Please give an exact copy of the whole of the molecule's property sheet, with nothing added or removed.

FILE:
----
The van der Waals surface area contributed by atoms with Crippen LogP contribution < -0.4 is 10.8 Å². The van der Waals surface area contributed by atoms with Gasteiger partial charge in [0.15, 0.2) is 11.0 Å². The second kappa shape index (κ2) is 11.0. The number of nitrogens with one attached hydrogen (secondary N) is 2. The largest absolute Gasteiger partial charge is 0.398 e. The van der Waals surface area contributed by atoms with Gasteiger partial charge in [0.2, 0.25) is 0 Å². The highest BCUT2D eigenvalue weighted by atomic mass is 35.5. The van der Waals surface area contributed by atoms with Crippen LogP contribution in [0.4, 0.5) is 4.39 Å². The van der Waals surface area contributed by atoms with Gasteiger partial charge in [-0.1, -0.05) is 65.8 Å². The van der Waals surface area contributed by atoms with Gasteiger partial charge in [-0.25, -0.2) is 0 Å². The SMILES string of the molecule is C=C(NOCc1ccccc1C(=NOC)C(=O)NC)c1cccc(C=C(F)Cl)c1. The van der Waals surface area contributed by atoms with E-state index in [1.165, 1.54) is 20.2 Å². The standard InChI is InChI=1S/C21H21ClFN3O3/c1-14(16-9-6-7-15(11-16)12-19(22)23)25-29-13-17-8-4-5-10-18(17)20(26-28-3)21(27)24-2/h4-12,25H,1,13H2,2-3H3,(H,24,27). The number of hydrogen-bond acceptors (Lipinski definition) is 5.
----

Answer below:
The van der Waals surface area contributed by atoms with Crippen LogP contribution < -0.4 is 10.8 Å². The van der Waals surface area contributed by atoms with Gasteiger partial charge in [0.15, 0.2) is 11.0 Å². The second kappa shape index (κ2) is 11.0. The number of nitrogens with one attached hydrogen (secondary N) is 2. The largest absolute Gasteiger partial charge is 0.398 e. The van der Waals surface area contributed by atoms with Gasteiger partial charge in [0.2, 0.25) is 0 Å². The highest BCUT2D eigenvalue weighted by atomic mass is 35.5. The van der Waals surface area contributed by atoms with Crippen LogP contribution in [0.4, 0.5) is 4.39 Å². The van der Waals surface area contributed by atoms with Gasteiger partial charge in [-0.1, -0.05) is 65.8 Å². The van der Waals surface area contributed by atoms with Gasteiger partial charge in [-0.25, -0.2) is 0 Å². The SMILES string of the molecule is C=C(NOCc1ccccc1C(=NOC)C(=O)NC)c1cccc(C=C(F)Cl)c1. The van der Waals surface area contributed by atoms with E-state index in [1.165, 1.54) is 20.2 Å². The standard InChI is InChI=1S/C21H21ClFN3O3/c1-14(16-9-6-7-15(11-16)12-19(22)23)25-29-13-17-8-4-5-10-18(17)20(26-28-3)21(27)24-2/h4-12,25H,1,13H2,2-3H3,(H,24,27). The number of hydrogen-bond acceptors (Lipinski definition) is 5.